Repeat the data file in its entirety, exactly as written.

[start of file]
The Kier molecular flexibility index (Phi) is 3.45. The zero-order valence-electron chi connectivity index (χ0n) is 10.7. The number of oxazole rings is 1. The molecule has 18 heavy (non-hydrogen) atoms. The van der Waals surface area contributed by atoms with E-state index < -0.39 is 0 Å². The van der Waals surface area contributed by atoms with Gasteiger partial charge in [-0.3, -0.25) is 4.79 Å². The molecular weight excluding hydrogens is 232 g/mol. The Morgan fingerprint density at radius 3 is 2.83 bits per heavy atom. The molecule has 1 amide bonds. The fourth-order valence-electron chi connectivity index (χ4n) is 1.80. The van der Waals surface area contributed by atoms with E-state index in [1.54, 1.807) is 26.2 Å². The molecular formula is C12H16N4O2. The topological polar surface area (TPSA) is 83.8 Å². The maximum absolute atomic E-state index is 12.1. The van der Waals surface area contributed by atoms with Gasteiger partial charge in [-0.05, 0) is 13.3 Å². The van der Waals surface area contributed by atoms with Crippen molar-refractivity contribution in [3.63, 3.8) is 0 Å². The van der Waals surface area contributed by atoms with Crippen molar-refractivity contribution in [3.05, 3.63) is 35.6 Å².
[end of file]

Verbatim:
The Kier molecular flexibility index (Phi) is 3.45. The zero-order valence-electron chi connectivity index (χ0n) is 10.7. The number of oxazole rings is 1. The molecule has 18 heavy (non-hydrogen) atoms. The van der Waals surface area contributed by atoms with E-state index < -0.39 is 0 Å². The van der Waals surface area contributed by atoms with Gasteiger partial charge in [-0.3, -0.25) is 4.79 Å². The molecular weight excluding hydrogens is 232 g/mol. The Morgan fingerprint density at radius 3 is 2.83 bits per heavy atom. The molecule has 1 amide bonds. The fourth-order valence-electron chi connectivity index (χ4n) is 1.80. The van der Waals surface area contributed by atoms with E-state index in [1.54, 1.807) is 26.2 Å². The molecular formula is C12H16N4O2. The topological polar surface area (TPSA) is 83.8 Å². The maximum absolute atomic E-state index is 12.1. The van der Waals surface area contributed by atoms with Gasteiger partial charge in [-0.05, 0) is 13.3 Å². The van der Waals surface area contributed by atoms with Crippen molar-refractivity contribution in [3.63, 3.8) is 0 Å². The van der Waals surface area contributed by atoms with Crippen molar-refractivity contribution in [3.05, 3.63) is 35.6 Å².